The two crab "cakes," on the other hand, aren't much bigger than traditional marshmallows, and the ones I sampled had been fried until the exterior was the color of a very old copper penny — and nearly as tough on the teeth. "They're 90 percent crabmeat," my server explained. What's the other 10 percent? I wanted to ask. I took refuge in the accompanying spoonful of slaw — a tart salad with ribbons of Granny Smith and red pepper, bits of red onion and parsley in a sassy champagne vinaigrette.
Van Glabbeek's six entrées can be ordered in either a small "tasting" portion or dinner-sized. I made the mistake of first ordering the petite version of the braised short rib, which was just enough to make me wish I'd asked for two big plates. It's an exquisite, tender beef rib, seared and slow-cooked in red wine and veal stock, and served on a spoonful of creamy herbed orzo. Van Glabbeek says he prefers short ribs to steak, and he serves it like he means it: The Reserve's ribs are a blue-chip affair.
More surprising: The blackened-chicken sandwich — a dull obligation on most menus — kicks ass here. The kitchen rubs the bird breast in a blend of allspice, pepper, cayenne, cinnamon and chili powder, then sears it, slathers a piece of puffy focaccia with chipotle mayonnaise, and drops the meat onto it with a slice of pepper jack cheese.
There's not much meatless here, though, outside of salads, a plate of hummus and flatbread, and most of the side dishes (including a wonderful, rich, vegetarian-friendly macaroni and cheese that's blanketed in a thick sauce made with cheddar, Parmesan and nutty Gruyere). The only meatless sandwich on the lunch menu is an awkward concoction of al dente lentils, crumbles of feta, chopped tomato and arugula daintily spooned between two thin slices of bland flatbread. I found the one I tried impossible to cut, clumsy to eat and visually boring. (I failed to sample the dinner menu's pappardelle pasta, which comes in a seasonal-vegetable ragoût. I plead ribs.)
The kitchen bakes some kind of quiche every day, but a more memorable lunch entrée is the platter of tempura-battered sunfish, fried and served with a spicy poblano coleslaw, and house fries as thick as chubby Crayolas. (Their girth comes at a price, though; they need to be a hell of a lot crispier.)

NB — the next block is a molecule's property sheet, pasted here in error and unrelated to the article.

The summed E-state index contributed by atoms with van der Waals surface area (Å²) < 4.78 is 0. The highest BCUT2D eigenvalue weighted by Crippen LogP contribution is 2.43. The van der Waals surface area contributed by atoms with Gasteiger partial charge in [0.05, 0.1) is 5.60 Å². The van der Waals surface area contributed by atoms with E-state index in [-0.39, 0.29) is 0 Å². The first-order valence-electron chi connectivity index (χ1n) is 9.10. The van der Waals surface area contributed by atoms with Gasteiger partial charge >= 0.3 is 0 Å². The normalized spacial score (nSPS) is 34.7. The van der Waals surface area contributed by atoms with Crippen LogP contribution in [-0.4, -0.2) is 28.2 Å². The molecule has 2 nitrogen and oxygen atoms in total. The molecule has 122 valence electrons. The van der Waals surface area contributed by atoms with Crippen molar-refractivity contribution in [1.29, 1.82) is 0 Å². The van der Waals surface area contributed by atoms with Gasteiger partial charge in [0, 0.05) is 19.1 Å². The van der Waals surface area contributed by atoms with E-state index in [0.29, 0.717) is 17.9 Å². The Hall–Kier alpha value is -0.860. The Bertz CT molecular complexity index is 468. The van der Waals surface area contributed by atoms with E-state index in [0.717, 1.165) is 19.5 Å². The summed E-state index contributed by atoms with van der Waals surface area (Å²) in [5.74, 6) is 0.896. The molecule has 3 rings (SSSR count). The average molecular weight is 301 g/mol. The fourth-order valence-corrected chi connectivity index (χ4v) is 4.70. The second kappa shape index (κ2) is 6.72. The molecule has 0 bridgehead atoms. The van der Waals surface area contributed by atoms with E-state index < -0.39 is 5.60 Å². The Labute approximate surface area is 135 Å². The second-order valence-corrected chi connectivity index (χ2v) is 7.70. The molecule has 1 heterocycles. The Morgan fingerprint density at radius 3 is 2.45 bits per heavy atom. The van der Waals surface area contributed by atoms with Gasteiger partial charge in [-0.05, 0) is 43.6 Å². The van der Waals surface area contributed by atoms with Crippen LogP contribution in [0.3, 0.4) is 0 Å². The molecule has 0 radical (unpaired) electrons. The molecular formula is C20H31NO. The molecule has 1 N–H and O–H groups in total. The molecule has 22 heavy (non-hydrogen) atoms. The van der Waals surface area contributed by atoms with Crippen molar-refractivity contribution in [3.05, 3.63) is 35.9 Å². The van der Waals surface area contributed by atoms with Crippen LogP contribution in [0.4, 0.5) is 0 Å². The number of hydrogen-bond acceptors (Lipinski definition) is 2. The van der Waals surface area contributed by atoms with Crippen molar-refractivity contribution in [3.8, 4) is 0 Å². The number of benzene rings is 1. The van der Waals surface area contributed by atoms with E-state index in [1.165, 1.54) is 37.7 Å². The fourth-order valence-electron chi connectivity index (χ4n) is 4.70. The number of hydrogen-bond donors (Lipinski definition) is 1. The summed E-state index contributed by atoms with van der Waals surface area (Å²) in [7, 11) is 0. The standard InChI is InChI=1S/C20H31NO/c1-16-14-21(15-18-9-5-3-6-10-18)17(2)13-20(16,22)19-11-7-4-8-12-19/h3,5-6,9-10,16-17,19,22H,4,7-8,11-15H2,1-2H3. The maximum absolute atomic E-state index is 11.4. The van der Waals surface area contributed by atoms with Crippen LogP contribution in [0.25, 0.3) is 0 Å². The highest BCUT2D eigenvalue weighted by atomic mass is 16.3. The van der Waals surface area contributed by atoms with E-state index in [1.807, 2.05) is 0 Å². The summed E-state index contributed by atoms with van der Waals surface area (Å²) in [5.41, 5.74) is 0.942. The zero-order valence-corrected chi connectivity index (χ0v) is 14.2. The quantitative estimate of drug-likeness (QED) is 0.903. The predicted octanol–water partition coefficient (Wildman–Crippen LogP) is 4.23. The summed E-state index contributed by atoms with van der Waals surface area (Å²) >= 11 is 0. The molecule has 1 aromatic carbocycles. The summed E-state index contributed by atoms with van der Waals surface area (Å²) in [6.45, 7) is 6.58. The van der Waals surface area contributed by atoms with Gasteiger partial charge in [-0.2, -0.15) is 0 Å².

If the server tells you that the praline cheesecake is made on-site, he's lying through his pearly teeth. It's mediocre anyway. You're better off with the fine house-made beignets, rolled in vanilla sugar, or a really dense devil's-food cupcake, topped with espresso meringue rather than with sticky frosting. The ice-cream sandwich is surrounded with house-made chocolate-chip cookies, which are crispy and delicious, but it's another small-plate-style notion, not a dessert made for sharing.
The servers I've encountered here so far are as friendly as can be, but their style doesn't yet have the polish that a sleek room like the Reserve deserves. One regaled us with his life story (a cliffhanger — he just graduated from college), and a lunch waitress another day frequently disappeared to see to her room-service duties. (I spotted her wheeling a tacky-looking cart toward the elevators. Scandalously, the lunch dishes had not been placed under metal covers.)
"We have a few kinks we need to work out," Lenny, a manager here who used to work at the Raphael, told me.
But only a few. On the whole, the Reserve is an excellent asset for downtown dining. The Ambassador itself is embracing its own more-is-more style, and van Glabbeek is working day and night to compound public interest in his kitchen. There's free parking, and the prices aren't hotel-inflated. For my money, the Reserve is a smart investment.